Fig. 5 is a similar view of the device of Fig. 4, but with the telescoping sections of the staff rearranged to lower the target level, but to have it somewhat above its usual one in an ordinary tions for coupling them when adjusted to a deat the bottom of the staff, whereby the fender guide can be secured in upright position on an automobile fender l3. The clamping means of the staff may be screwed tight into the bushing. In order to strengthen and dress up the insulator, and also to increase the capacitive effect of the antenna, the insulator is shown as enclosed within a metal shell 2| metallically connected to the stafi by way of the bushing 20.
The target H is shown as of the knob type, and includes a main metal housing 22, of sleeve form, providing an upper chamber 22a and beloW this chamber a bore 22b matching the outside diameter of the staff Ill. At the bottom of the chamber 22 is an annular wall 220., and the top of the chamber is enlarged above an annular shown is described and claimed in my .copending application Serial No. 94,911, filed August 8,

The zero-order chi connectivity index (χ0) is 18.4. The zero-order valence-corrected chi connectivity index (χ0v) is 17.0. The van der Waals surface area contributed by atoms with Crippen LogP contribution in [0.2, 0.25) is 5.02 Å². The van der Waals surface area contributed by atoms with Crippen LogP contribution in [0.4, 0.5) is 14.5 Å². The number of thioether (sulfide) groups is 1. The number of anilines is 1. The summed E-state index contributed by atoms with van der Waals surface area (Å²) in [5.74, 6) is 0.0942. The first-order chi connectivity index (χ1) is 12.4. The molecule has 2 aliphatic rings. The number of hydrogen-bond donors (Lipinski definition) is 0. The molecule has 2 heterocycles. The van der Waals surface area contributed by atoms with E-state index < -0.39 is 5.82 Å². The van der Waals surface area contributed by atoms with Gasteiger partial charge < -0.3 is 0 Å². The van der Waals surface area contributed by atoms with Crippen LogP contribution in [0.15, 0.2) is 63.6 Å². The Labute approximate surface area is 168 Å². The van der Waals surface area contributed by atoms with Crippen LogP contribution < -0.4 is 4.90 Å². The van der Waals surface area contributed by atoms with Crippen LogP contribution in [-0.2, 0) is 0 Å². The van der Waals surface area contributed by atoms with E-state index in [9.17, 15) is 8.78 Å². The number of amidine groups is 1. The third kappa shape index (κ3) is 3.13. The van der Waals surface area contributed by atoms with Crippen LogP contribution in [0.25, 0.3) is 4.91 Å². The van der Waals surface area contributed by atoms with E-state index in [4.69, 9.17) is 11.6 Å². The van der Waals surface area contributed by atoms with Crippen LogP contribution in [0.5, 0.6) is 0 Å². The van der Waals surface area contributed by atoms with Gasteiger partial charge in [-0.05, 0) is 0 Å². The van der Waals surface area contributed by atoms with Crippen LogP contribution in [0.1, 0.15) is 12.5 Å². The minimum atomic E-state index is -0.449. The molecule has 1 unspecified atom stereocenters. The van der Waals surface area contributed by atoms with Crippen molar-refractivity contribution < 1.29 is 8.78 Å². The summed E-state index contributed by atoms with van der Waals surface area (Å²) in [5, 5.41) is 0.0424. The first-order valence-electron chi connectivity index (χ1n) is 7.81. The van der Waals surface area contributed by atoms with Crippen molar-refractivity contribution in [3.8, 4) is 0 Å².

1936, and is now preferred, but, as will be understood, any suitable type of means for securing the fender guide properly to' a fender may be employed. The securing means 12 includes an channel 'and a horizontal channel, the latter belowthe'end of the fender bead I3a. In my copending application aforesaid, these channels were'provided' for the accommodation of acu'rrent supply wire for an electric light bulb in the hollow target at the top of the fender guide. I'n'th'e present ca'sQthse channels are employed for the accommodation of a plurality of wires as'willbelater'explained.
The v'rtic'al'channel just'referred to, marked mainjnigys, continues an the way up to the Tto'pof the vertical limb of the'bracket 14, which limb at "its upper'end is'curl'ed around to form a split neck l6. This neck is externally threaded, s'ojtliat a'metal nut I! 'may be tightened up on the same. The top of the neck I 6' has'a spheric'ally'a'nnular seat I 6a, and" the nut 11 has a similar but' oppositely facing seat Ila. These seats form the socket of a'ball-and-sock et rnount ing for a metal piece 18; the piece I'8 carrying the ball 18a of such mounting at'itslo wer end.